If I were Prime Minister, I would abolish Prime Minister’s Questions. Not because I’d be looking for an easy ride, you understand. As a non-Etonian and a woman who had somehow got her tediously high-profile high heels up to the top of the tree, I doubt I’d know the meaning of easy ride.
I’d abolish Prime Minister’s Questions because it is a waste of a time. And because it is, in one noisy, impenetrable barracking room, everything that is wrong with UK politics. Or rather it is everything that much of the electorate perceive to be wrong with UK politics – and that matters just as much, with 70 days to go until polling.
In principle, PMQs are a fine showcase of vigorous democracy. They are a chance to put the leader on the spot, an irreverent free-for-all where any backbencher, with the luck of the draw and a dynamic line in bobbing up and down in the Speaker’s eyeline, might get the chance to air a subject that matters to them, and to their constituency. In practice, it has become, as Nick Clegg said last month, a farce. At its worst, it can be puerile, misogynistic and repellent to the general public.
It is not the jokes that jar particularly – a well-turned barb can deflate a bad idea, or piece of waffle, faster than any self-righteous speech. It’s all of the rest of it, the stuff I imagine its regulars describe as “a bit of fun” - the jeering and the catcalling, the warghs and the woos, the “hear-hear”s and the “calm down dear”s, for goodness’ sake, that soundtrack anyone trying to make a point. It’s the silliness that really irritates, the sense that the chamber is reliably packed out for this one half-hour a week because it offers grown, elected, individuals the chance to grunt, roar and say yah-boo to one another, on tax-payers’ time. It’s like watching a university debate where everyone is hyped up on too much free Haribo, cheap wine and the sound of their own voices. Performance, not policy rules – he who has the best jibes, not the right answers, wins.
There are more important issues for a Prime Minister to tackle, of course. The dangerous whittling of NHS budgets, mega-corporations shirking tax and the long-term implications of tuition fees require urgent attention in the House. And where might they get this attention? Somewhere amid a cacophony of brays and boos on a Wednesday afternoon, if they’re lucky.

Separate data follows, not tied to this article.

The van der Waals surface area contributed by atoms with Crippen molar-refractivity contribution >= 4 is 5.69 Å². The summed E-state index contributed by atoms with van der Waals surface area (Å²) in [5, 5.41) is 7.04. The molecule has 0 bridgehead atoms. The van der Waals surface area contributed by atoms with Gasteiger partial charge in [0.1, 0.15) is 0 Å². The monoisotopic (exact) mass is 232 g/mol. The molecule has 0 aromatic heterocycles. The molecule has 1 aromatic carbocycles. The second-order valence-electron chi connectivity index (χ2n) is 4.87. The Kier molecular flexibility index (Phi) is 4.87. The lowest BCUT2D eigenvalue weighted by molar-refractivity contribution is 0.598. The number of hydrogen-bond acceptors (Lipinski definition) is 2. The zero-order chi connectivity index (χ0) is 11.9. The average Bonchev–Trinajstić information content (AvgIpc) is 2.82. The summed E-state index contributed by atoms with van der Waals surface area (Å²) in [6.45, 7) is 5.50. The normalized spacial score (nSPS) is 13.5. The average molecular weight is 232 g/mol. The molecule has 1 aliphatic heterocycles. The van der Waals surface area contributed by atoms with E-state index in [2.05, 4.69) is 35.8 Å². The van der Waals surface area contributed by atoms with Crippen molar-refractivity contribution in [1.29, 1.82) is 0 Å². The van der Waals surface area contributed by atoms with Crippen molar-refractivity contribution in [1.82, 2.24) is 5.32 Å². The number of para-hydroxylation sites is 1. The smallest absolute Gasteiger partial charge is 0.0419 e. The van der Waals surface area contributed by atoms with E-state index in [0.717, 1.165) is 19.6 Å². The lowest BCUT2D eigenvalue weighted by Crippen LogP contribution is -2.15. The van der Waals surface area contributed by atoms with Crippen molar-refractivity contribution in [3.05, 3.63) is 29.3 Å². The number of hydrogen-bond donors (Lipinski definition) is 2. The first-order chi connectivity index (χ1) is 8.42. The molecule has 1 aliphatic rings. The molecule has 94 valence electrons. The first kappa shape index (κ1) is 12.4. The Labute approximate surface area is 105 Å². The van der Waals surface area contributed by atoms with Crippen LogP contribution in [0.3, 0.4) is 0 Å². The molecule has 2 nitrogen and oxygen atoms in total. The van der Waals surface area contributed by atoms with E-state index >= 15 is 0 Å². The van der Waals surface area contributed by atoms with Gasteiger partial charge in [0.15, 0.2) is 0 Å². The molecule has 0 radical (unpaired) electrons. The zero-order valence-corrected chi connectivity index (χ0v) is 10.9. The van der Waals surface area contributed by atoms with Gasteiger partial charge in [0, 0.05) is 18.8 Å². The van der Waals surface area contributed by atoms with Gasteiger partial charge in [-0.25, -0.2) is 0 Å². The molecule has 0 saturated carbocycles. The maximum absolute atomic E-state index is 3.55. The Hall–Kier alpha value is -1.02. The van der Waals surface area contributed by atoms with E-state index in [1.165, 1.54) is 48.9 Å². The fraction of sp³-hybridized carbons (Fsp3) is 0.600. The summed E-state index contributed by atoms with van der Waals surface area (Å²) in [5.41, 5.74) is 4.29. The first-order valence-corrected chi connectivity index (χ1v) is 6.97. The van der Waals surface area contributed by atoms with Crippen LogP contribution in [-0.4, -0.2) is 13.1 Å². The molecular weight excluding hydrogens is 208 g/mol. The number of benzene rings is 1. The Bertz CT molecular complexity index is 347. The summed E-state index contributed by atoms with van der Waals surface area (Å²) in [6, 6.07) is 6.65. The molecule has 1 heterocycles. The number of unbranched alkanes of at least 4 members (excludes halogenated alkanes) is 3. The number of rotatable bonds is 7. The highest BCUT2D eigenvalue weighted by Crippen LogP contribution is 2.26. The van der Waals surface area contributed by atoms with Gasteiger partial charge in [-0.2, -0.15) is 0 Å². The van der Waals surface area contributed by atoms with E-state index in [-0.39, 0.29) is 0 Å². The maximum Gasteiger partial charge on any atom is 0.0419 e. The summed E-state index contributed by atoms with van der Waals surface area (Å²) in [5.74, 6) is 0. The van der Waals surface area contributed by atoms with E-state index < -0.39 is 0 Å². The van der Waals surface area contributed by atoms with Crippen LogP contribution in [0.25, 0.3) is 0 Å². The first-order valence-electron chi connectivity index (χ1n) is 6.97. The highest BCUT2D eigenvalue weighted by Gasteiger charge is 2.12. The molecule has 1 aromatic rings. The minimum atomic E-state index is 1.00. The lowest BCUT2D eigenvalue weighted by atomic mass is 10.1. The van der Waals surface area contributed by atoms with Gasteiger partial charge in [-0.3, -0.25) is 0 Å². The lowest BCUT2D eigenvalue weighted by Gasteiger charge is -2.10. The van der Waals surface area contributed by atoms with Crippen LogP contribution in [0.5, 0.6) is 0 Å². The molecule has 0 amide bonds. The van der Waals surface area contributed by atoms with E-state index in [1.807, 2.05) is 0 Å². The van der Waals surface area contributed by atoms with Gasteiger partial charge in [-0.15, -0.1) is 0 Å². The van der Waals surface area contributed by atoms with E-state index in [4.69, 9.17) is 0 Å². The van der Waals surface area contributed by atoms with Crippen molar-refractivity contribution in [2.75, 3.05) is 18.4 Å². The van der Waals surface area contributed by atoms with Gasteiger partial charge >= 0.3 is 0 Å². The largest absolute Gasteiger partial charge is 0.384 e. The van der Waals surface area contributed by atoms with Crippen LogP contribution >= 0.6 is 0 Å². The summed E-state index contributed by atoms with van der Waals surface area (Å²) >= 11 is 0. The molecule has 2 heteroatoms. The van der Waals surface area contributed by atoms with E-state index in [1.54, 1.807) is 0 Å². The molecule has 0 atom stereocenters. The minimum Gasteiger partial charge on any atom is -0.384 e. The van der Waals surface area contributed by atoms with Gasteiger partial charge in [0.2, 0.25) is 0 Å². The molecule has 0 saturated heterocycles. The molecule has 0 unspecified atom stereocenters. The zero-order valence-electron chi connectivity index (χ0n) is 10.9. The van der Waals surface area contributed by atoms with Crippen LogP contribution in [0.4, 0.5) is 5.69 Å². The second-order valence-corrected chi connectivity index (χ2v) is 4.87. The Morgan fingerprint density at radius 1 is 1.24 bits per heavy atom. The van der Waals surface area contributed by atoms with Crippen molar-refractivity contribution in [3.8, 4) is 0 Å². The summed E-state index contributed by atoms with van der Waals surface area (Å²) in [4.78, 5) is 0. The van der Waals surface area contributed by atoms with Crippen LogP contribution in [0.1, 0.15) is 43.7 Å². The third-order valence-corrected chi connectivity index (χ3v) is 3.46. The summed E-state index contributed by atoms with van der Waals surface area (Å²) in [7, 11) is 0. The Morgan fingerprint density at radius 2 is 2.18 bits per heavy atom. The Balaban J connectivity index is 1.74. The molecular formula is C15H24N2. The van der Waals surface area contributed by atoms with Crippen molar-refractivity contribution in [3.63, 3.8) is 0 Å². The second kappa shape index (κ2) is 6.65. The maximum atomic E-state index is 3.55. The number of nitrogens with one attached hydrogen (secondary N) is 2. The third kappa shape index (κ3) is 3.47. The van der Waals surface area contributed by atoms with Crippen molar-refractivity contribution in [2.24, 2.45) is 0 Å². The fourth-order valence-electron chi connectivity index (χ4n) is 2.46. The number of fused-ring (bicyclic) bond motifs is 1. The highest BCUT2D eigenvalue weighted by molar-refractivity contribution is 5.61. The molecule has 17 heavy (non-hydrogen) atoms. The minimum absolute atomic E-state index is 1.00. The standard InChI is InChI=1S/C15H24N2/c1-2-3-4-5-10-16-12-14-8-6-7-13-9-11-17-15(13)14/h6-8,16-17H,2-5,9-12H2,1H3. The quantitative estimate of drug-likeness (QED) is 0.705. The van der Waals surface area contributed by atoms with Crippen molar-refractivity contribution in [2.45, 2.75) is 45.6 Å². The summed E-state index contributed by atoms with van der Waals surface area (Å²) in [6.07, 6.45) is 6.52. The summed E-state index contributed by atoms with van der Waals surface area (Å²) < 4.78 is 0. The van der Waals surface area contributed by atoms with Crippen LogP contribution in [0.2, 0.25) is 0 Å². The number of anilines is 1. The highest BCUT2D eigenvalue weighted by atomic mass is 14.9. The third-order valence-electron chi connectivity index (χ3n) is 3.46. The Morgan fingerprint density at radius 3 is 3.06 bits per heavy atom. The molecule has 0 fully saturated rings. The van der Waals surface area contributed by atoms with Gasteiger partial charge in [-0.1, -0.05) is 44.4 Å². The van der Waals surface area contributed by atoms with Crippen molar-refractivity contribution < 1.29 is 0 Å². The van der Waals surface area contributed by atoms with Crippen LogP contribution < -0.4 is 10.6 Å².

I’d like to think that if I were PM, I’d have no truck with the pageantry and pomp of Parliament, but then I watched Inside the Commons. Michael Cockerell’s superlative four-part BBC documentary focussed on the entrenched traditions of Westminster and showed up how baffling they are to most MPs, how much precious time is wasted on raffles for questions, handwritten Norman French and filibustering. That anything ever gets debated at all is a miracle.
PMQs date back to the 1880s but became a permanent fixture in 1961. Tony Blair made them into a weekly, rather than twice-weekly event, in 1997 and allowed the Liberal Democrats to ask questions; but since 2010, their leader has not been permitted to participate. It is not an event that caters to modern coalition politics. So what now? Should the public be allowed to ask questions, as Ed Miliband suggests? No, that is what MPs are elected for in the first place, and Question Time is bad enough.
But for those MPs who came into politics to make a difference, only to find themselves continually butting up against practices that have not changed in decades, it must be frustrating indeed. It is certainly maddening to watch. And it is time to find another, more efficient, way to hold the Prime Minster to account.
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